Thursday, January 19, 2012

Sam and Edna Perrins My Grandparents

Sam Perrins and Edna Clair Phippen
18 July 1900 Albion, Cassia, Idaho 

     This beautiful wedding picture of two beautiful people are my grandparents; parents of my Mother.  Samuel Perrins b 27 Feb 1876 in Plain, Luzern, Pennsylvania.  He lived to be eighty nine years old when he died at my family’s home in Pocatello, Idaho on 7 Jan 1966.  I had been married four years and Grandfather was a big part of my life. 
     Sam married Grandmother on 18 July 1900 in Albion, Idaho.  Edna Clair Pippen was born in Cedar Fort, Utah on 23 May 1878.  She moved with her family to Albion, Idaho in 1880 when she was two years old. Grandfather moved with his family to Albion in 1881; he was six.
       Sadly, I didn’t know Grandmother Perrins as well as Grandfather.  She died at age seventy on 18 February 1949; I was six my brother Gary was thirteen.    There is a story to be told about the circumstances surrounding her impending death and the people in the town of Albion which I will blog about at a later date.   
     Today I feel the nudge to blog about a couple of the many memories of my older brother Gary and a cousin Kent.   Gary and Kent were born in the same year; 1936 and had similar recollections that were written down and sent to me several years ago. 

Grandma Perrins and Grandpa
abt. 1947
     I would guess this picture was taken about 1947; a familiar picture to all of the grandchildren.  Cousin Kent says this for all of us.  "People, who do not have Grandparents in their life, miss a very essential part of family nurturing.  What you miss from your parents, you get paid double from your grandparents.  Nothing seem more comforting than a hug and a kiss on the cheek or forehead from Grandma, or the tolerance and encouragement one gets from a Granddad."

     Both Gary and Kent thought of Grandpa and Grandma as "people you did not want to mess with.  I [Kent] recalls Grandpa Perrins as a broad shouldered very muscular person with big heave forearms.  Even when he was in his seventies I [Kent] could not beat him arm wrestling.  Grandma Perrins was tall with a no nonsense stern look, that could put you in your place with just a wag of the finger.  I guess you had to learn that trait raising eight children and having lots of grandchildren."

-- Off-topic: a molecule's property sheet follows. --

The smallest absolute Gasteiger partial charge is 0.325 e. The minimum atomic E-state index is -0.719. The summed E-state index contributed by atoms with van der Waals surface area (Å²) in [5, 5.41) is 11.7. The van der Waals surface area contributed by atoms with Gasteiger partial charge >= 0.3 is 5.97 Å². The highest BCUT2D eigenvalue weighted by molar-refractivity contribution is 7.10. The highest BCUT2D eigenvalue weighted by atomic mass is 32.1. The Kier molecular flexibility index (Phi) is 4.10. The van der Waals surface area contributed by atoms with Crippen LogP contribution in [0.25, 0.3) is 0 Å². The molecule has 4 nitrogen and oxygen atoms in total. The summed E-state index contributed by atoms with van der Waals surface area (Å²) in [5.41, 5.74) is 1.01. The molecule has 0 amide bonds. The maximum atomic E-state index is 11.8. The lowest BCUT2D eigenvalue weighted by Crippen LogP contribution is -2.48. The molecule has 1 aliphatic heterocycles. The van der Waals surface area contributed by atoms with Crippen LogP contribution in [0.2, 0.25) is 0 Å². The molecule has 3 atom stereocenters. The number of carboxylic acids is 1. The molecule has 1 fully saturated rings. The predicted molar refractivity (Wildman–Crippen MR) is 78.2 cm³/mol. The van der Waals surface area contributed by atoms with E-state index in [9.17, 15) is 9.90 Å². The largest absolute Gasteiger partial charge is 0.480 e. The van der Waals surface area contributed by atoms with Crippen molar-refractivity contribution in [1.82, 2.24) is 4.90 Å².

Yet, their compassion, understanding and loving care was always there.  I think that depth of love has been passed onto other generations.  We have all been blessed with their presence in our lives. 
Grandma Perrins and the Roller Derby
"Their was the time a bunch of us kids were roller skating down the sidewalk 'hill' by the south gate to the Normal. [Albion State Normal School]  It had a curve at the bottom of the hill, which was near the opposite of the house.  Remembering those old skates that latched to your shoes seems so archaic when compared to the roller blades to today.  Still, I bet we had just as much fun. 
      One could pick up a lot of speed on that hill and the big challenge was to see how fast you could go and still make the turn at the bottom of the hill and stay on the sidewalk.  If you didn't it meant some bruised knees and maybe some tears.   But, no matter how many times we failed, we would struggle back up the hill with our skates still on; if they did not come off.  I [Kent] think Grandma Perrins, made herself the self appointed guardian of the turn.  Her job was to help us around the curve or to be there to catch us before we fell.  I can still see her running around the turn as we approached it and guiding us around with arms held out, making sure she would catch us if we fell.  I think she prevented a lot of bruised knees and tears that go with it that day." 
"She was a very gallant lady and I think she was having as much fun as us kids." 

Thursday, January 12, 2012

Fred driving the 'Candy' Truck.

     One more post on the Kidgell's and I won't promise this will be the last.  I just couldn't resist posting this picture.
     Fred is at the wheel ready to deliver candy.  The W. F. Jensen Candy business was very poplar through out the state of Utah and adjoining states.  In fact some special makes of candy found there way as far east as New York.
   I don't know if this is the candy truck Fred was driving when he left the road to avoid what could have been a very serious accident.
     F.C. Kidgell 

He worked fifteen years for the candy company when he quit in 1930.
     This is the letter written in his behalf.
November 20th , 1930
To Whom it may concern.